Since Nikol Pashinian came to power, the issue of relations with Russia has been a permanent and main agenda of Armenia’s foreign policy. The new authorities have been very careful with this sensitive issue, very well aware of the great influence that Russia has, not only on Armenia’s foreign policy, but also in internal, military and economic matters.

Even prior to the final victory of the velvet Revolution, Pashinian publicly stated that Armenia’s foreign policy orientation is not subject to change and the country will continue to remain faithful to all its alliances.

In spite of these assurances, it is obvious that Russia is not very enthusiastic about the changes which are taking place in Armenia. On different occasions and in many ways Moscow expresses its inclinations. On the other hand, Yerevan spares no effort to alleviate and dispel all concerns.

There are also obstacle which are created by circles within Armenia itself. The Pashinian government is under constant criticism from different sides. Politicians who are sympathetic to the former regime, as well as pro-revolution commentators and the media are trying to infuriate the Armenian-Russian relations. The pro-Russian forces are accusing Pashinian in jeopardizing the ties with Russia and undermining the trust between the two countries. On the other hand, the pro-Western forces are attacking Russia regularly, sometimes without justification.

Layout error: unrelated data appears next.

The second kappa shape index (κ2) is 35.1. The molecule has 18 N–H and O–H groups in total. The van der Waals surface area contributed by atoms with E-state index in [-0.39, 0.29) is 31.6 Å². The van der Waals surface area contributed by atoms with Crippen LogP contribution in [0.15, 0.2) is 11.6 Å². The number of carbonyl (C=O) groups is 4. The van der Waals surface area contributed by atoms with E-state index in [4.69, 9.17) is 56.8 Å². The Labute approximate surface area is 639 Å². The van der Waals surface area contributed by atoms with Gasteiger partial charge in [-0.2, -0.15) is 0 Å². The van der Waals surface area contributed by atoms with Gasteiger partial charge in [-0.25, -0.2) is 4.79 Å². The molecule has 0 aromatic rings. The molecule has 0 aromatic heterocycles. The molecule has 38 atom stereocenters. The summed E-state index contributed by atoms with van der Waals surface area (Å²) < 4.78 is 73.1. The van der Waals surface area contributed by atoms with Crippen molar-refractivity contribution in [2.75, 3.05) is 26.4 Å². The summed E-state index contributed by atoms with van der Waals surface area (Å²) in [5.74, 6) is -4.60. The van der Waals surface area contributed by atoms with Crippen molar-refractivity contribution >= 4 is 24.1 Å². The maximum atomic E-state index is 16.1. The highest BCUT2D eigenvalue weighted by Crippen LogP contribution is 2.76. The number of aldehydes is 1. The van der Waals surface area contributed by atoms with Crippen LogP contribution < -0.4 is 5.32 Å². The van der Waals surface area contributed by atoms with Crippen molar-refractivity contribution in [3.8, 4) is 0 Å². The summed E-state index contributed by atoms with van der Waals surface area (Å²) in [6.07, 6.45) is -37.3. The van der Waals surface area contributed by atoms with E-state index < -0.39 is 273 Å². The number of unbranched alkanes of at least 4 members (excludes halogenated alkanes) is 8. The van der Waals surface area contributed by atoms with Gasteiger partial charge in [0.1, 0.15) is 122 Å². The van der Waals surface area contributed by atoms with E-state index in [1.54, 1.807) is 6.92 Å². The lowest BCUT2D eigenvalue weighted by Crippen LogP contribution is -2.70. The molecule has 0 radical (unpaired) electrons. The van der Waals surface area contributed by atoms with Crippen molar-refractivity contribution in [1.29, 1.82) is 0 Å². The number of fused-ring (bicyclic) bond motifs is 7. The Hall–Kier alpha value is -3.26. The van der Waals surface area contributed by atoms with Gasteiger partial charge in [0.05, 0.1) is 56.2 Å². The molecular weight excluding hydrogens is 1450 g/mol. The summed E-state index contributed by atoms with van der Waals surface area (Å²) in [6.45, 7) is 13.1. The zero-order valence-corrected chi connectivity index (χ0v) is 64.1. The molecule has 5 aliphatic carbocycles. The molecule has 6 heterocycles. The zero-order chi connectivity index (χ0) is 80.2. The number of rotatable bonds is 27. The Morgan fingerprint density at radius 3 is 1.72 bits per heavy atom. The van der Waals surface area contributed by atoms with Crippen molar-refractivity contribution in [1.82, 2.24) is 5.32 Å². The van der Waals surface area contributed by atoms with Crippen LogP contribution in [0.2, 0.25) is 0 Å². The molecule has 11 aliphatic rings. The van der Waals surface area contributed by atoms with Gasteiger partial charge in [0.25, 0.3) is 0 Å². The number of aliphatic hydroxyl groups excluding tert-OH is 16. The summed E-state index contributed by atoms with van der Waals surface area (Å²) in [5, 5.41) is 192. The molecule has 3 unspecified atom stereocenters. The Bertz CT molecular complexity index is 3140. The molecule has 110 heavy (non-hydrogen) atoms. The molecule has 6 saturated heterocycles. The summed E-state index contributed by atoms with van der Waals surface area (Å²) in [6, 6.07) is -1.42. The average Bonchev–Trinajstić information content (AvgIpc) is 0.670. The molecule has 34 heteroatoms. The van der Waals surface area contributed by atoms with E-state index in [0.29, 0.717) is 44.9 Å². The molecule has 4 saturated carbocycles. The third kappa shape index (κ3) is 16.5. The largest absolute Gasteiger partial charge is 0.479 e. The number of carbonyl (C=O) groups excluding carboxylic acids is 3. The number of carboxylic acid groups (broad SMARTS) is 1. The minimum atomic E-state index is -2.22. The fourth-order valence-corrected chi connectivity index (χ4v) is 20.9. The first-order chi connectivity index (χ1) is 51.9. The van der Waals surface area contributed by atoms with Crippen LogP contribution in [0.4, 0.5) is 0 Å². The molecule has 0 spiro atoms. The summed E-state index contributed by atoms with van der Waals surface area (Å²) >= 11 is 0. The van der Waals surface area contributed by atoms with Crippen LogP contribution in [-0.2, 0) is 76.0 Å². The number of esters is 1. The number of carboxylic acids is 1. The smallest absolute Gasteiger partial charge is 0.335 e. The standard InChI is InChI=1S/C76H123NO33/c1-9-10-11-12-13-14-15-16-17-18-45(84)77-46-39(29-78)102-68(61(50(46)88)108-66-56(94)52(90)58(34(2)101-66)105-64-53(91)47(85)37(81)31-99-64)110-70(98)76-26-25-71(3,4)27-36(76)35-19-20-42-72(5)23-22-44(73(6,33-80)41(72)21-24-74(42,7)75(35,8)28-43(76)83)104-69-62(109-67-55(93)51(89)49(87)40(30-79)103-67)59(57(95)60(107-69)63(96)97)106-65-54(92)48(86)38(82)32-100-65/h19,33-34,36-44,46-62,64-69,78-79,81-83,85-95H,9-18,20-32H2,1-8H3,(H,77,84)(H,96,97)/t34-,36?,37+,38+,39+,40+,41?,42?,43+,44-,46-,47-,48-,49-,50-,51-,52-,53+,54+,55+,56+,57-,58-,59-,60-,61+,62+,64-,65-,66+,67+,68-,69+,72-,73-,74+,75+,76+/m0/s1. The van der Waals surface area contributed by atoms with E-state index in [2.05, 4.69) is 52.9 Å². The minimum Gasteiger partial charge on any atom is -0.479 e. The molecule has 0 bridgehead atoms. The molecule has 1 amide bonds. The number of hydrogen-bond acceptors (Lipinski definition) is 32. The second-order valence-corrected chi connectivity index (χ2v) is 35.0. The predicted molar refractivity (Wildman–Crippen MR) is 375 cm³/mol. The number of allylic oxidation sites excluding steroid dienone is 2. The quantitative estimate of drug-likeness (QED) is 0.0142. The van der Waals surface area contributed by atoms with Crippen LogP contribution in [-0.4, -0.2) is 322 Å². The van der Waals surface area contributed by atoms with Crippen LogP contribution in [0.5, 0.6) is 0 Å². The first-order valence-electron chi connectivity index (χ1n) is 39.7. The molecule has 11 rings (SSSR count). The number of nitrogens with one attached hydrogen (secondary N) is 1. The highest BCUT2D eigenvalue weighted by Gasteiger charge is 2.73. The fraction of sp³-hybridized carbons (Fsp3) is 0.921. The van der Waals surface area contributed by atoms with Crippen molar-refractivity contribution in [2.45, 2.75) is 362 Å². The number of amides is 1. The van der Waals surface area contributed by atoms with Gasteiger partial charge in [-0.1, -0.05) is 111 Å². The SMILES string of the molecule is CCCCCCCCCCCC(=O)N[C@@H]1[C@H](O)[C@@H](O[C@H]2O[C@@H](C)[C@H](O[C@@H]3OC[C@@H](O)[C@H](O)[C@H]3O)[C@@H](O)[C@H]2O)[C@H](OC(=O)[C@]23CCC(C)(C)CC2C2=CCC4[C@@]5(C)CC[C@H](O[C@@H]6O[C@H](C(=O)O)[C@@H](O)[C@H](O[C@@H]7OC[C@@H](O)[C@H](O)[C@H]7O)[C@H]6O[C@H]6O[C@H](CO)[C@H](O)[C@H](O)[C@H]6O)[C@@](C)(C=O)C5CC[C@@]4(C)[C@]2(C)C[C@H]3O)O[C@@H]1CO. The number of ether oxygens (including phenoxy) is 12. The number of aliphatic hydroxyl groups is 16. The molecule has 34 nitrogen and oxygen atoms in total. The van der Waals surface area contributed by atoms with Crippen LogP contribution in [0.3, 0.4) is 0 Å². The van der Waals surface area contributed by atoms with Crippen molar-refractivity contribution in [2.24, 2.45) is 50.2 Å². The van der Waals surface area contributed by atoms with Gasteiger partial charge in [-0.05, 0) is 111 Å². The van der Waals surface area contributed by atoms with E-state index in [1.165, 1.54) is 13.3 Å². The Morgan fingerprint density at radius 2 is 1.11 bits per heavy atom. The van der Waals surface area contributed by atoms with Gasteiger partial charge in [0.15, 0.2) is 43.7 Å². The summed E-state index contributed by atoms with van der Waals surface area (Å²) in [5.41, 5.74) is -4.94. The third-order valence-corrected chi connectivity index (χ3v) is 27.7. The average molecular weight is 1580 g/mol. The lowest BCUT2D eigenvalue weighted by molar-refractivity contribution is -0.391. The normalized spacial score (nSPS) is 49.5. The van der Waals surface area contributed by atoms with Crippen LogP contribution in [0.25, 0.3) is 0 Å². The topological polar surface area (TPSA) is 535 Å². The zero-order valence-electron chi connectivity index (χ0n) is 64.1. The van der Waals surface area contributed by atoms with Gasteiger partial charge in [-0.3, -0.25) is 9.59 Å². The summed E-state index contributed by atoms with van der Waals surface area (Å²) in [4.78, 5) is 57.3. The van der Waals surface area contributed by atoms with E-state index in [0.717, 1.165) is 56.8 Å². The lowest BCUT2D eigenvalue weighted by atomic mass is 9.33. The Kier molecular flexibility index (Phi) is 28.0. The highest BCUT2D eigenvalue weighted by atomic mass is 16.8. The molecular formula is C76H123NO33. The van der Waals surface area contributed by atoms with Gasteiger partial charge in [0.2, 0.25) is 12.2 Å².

Examples are many and wide-ranging. In the last days, both sides of the spectrum have equally exploited the absence of congratulations from the Russian president Putin to Pashinian on his victory in the recent parliamentary elections.

While public discussions on these issues continue, the position of the citizens of Armenia was remarkable. The forces which were advocating an anti-Russian policy, received less votes than expected during December 9th elections. The “Us” alliance and the “Sasna Zerer” party were two such forces who underperformed and were left out of the new National Assembly, although many thought that these two forces will be represented in the next Parliament. The same was true with the forces that are accusing Pashinian in endangering Armenia’s relations with Russia.

Regardless of the concerns that Armenia has with the issue of Russia selling large quantities of modern weapons to Azerbaijan and Russia’s unhappiness with the political processes in Armenia, the strategic interests of both sides require that these relations not be subject to any major disturbance.

As it is often said, there are no permanent friendships in politics but there are mutual interests. Today, as well as for the foreseeable future, the interests of both Armenia and Russia coincide in the Caucasus region.
MASSIS

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